Cell Biology of Parasitism - INSERM – U786  

  HEADDr. GUILLEN-AGHION, Nancy / nguillen@pasteur.fr
  MEMBERSDr. FAUST, Daniela / Dr. GIRARD-MISGUICH, Fabienne / Dr. LABRUYERE, Elisabeth / WEBER, Christian / SYAN Sylvie / LAMBRECHT, Régine / Dr. HERNANDEZ, Nora / Dr. HON, Chung / Dr. SMITH, Sherry / MARQUAY MARKIEWICZ, Jacques / PERDOMO, Doranda / THIBEAUX, Roman

  Annual Report

Our project aims to understand the cellular and molecular mechanisms responsible for amoebiasis, an infectious disease caused by an amoeba parasite named Entamoeba histolytica. The parasite invades the intestinal mucosa and causes dysentery.In some cases, the infection may also cause liver abscesses. Successful infection of the parasite mainly relies on: (i) amoebic motility, which is supported by the interaction with the extracellular matrix and the reorganization of the cytoskeleton, (ii) adhesion to human cells, which is a consequence of the activity of surface receptors and cytoskeleton dynamics of both the amoeba and the host cell and (iii) host responses leading to inflammation and cell death.

Aim 1: Elucidation of cytoskeletal changes necessary for motility as well as the signalling pathways triggered by the interactions between the parasite and the external environment.

To shed light on the molecular mechanisms of the parasite’s motility and its phagocytosis-driven tissue invasion, we have re-annotated parasite cytoskeleton related genes and investigated their phylogenetic origins. These genes include the structural and signaling components of the actin cytoskeleton from available genomes of three Entamoebaspecies, includingE. histolytica, E.disparandE. invadens. Emphasis has been accorded to actin-related components (ARPs), which has been characterized by cellular and molecular approaches. Analysis of actin ortologues genes expression combined with living imaging of actin (during amoebic displacements and interaction with human cells) as well as biochemical studies on F-actin have been performed. Genotoxic responses of Entamoebahave been analyzed using a whole genome microarray. GenoScript (our open access database) has been improved and a Cytoscape plug-in associating transcriptome data with KEGG database implemented.

Aim 2: Identification the molecules necessary for amoebic interactions with human tissues and cells and their role in cell death and inflammation.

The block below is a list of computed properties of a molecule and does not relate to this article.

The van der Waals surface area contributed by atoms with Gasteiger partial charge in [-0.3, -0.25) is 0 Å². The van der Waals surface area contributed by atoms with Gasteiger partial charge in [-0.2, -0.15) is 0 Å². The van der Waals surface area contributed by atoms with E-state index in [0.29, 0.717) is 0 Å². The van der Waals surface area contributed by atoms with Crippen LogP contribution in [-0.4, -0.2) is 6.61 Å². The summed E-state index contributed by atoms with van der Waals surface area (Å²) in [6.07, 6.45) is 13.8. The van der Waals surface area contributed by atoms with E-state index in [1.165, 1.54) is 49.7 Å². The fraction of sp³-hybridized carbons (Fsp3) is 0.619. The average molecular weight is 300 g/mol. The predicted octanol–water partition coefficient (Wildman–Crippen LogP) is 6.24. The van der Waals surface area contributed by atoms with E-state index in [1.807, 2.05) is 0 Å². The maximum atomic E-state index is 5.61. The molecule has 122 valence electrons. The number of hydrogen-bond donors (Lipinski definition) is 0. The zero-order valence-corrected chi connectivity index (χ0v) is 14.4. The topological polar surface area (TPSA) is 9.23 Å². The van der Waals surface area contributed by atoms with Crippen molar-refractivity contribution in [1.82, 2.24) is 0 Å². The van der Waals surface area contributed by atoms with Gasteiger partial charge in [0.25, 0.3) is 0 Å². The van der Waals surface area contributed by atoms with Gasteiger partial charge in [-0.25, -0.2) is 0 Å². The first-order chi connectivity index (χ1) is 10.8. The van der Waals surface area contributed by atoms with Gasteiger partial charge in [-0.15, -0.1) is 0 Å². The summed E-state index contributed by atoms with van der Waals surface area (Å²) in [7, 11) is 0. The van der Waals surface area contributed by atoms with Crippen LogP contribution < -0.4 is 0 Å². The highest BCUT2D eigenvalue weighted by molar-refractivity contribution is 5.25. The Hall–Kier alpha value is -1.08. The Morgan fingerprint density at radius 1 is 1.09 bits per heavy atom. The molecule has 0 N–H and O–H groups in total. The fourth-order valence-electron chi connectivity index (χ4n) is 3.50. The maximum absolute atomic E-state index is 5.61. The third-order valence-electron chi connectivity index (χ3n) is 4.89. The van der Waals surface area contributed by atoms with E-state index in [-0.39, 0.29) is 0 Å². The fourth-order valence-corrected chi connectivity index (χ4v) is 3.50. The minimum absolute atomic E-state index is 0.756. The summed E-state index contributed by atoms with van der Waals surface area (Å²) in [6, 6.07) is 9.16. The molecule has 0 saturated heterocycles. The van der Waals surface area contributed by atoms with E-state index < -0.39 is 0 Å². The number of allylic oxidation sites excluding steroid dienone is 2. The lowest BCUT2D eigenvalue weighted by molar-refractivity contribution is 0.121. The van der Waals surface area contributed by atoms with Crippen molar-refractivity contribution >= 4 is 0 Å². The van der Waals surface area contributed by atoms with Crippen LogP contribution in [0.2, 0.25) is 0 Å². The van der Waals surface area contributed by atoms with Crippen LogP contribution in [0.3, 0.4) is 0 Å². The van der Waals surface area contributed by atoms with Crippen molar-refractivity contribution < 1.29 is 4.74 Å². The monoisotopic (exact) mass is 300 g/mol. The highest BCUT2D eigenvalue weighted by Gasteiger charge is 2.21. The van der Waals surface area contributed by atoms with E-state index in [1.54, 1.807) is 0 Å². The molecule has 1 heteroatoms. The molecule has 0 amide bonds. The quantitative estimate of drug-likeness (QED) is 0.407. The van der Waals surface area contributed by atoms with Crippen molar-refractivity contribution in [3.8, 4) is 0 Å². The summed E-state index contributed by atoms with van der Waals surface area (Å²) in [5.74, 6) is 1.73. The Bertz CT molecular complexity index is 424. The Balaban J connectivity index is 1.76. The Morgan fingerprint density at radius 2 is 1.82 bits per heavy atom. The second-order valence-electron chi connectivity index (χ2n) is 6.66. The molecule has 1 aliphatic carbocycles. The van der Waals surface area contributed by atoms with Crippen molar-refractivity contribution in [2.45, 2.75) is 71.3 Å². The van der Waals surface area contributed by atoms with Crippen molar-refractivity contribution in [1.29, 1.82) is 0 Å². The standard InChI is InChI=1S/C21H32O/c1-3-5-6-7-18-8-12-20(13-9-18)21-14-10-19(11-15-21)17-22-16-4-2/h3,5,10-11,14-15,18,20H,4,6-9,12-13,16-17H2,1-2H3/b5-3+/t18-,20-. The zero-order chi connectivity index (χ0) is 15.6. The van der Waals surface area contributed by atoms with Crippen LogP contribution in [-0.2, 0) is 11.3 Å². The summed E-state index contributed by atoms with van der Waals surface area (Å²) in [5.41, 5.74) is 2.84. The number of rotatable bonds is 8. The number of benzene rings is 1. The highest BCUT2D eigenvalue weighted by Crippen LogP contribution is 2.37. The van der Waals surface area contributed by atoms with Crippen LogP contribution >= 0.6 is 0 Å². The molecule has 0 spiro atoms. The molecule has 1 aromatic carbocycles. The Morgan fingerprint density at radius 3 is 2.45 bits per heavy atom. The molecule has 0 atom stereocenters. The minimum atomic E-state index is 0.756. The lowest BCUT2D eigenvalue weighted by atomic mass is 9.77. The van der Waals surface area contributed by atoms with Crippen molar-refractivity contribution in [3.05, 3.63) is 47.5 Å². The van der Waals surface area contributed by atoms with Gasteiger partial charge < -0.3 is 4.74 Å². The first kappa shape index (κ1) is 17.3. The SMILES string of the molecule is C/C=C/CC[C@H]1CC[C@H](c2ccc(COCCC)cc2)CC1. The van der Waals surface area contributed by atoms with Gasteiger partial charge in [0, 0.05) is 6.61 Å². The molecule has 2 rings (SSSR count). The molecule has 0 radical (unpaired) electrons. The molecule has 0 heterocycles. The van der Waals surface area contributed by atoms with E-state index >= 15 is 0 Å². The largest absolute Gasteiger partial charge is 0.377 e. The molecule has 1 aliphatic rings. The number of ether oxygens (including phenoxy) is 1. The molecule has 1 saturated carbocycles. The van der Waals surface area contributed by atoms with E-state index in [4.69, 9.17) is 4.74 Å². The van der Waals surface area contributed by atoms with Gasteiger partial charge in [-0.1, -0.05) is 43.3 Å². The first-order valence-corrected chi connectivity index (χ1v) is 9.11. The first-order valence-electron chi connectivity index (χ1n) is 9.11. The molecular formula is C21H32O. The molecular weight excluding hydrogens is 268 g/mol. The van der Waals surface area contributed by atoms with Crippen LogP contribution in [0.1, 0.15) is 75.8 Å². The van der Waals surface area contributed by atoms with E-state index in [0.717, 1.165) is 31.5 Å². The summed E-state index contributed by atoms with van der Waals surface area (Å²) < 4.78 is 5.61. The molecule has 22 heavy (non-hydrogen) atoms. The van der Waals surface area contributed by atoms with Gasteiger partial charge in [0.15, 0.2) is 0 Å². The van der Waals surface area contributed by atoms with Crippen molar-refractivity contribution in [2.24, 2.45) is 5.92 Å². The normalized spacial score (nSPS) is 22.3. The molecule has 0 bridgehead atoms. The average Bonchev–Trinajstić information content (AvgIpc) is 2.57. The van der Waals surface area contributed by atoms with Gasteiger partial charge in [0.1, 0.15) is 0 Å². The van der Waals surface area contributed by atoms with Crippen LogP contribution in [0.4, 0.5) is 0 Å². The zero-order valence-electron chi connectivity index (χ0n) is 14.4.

Our multidisciplinary approaches covering genomics, in vivoimaging and relevant animal models (e.g. pigs and hamsters), aiming to identify important host and parasitic components sustaining infection, which may be used to develop tools diagnosis and therapies of amoebiaisis.

We have also established an ex vivohuman intestinal colon infection model, and demonstrated E. histolyticastrain with cysteine protease 5 (CP5) silenced is unable to induce ahost inflammatory responseand to penetrate the colonic mucosa in the ex vivo model. The lack of TNF secretion could affect the process, as we had shown that TNF, in vitro, induces chemotaxis of E. histolytica. To decipher whether CP5 has a role in colonic invasion by degrading the extracellular matrix fibres and/or by inducingan inflammatory response, we are in the process to characterize (1) the mode of migration of E. histolyticawithin a three dimensional matrix, and (2) the primary cell source of TNF that is stimulated in the early phase of intestinal amoebiasis.

Upon intestinal disemination, hepatic sinusoidal endothelial cells are damaged during early stages of amoebic liver infection. Characterization of gene expression changes occurring in cultures of these cells in contact with E. histolyticaallowed us to identify cellular processes and signalling cascades modified by the interaction and to propose a mechanism participating in the induction of morphological changes and death of the human cells.

Amoebic responses against the major markers of inflammation have been investigated on microarrays. RNA interference by dsRNA enabling down-regulation of E. histolyticagene expression has been used with large success for the analysis of newly identified pathogenic factors including KERP1 and KRiP3. These factors are involved in amoebic virulence and play a capital role during liver infection. Their potential roles in the parasite’s interaction with human or mouse macrophages are currently under investigation.

Keywords: Amoebiasis, Entamoeba, motility, cytoskeleton, microarrays, inflammation


Scanning electron micrograph of Entamoeba histolytica trophozoites adhering to the human mucus covering the intestinal epithelium. (T: trophozoite; M: mucus; P: pseudopode)


Santi-Rocca J, Weber C, Guigon G, Sismeiro O, Coppee JY, Guillen N. (2008). The lysine- and glutamic acid-rich protein KERP1 plays a role in Entamoeba histolyticaliver abscess pathogenesis.Cell Microb. 10:202-17. PMID: 18341598

Meurens F, Girard-Misguich F, Melo S, Grave A, Salmon H, GuillEn N. (2009). Broad early immune response of porcine epithelial jejunal IPI-2I cells to Entamoeba histolytica.Mol Immunol., 46(5):927-36. PMID: 19110312

Weber C, Marchat LA, Guillen N, LOpez-Camarillo C.( 2009). Effects of DNA damage induced by UV irradiation on gene expression in the protozoan parasite Entamoeba histolytica. Mol Biochem Parasitol.164(2):165-9. PMID: 19138709

Solis CF, Santi-Rocca J, Perdomo D, Weber C, GuillEn N. (2009). Use of bacterially expressed dsRNA to downregulate Entamoeba histolyticagene expression. PLoS One, 4(12):e8424. PMID: 20037645

Bansal D, Ave P, Kerneis S, Frileux P, BochE O, Baglin AC, Dubost G, Leguern AS, Prevost MC, Bracha R, Mirelman D, GuillEn N, LabruyEre E. (2009). An ex-vivo human intestinal model to study Entamoeba histolyticapathogenesis. PLoS Negl Trop Dis. 3(11):e551.PMID: 19936071

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Activity Reports 2009 - Institut Pasteur
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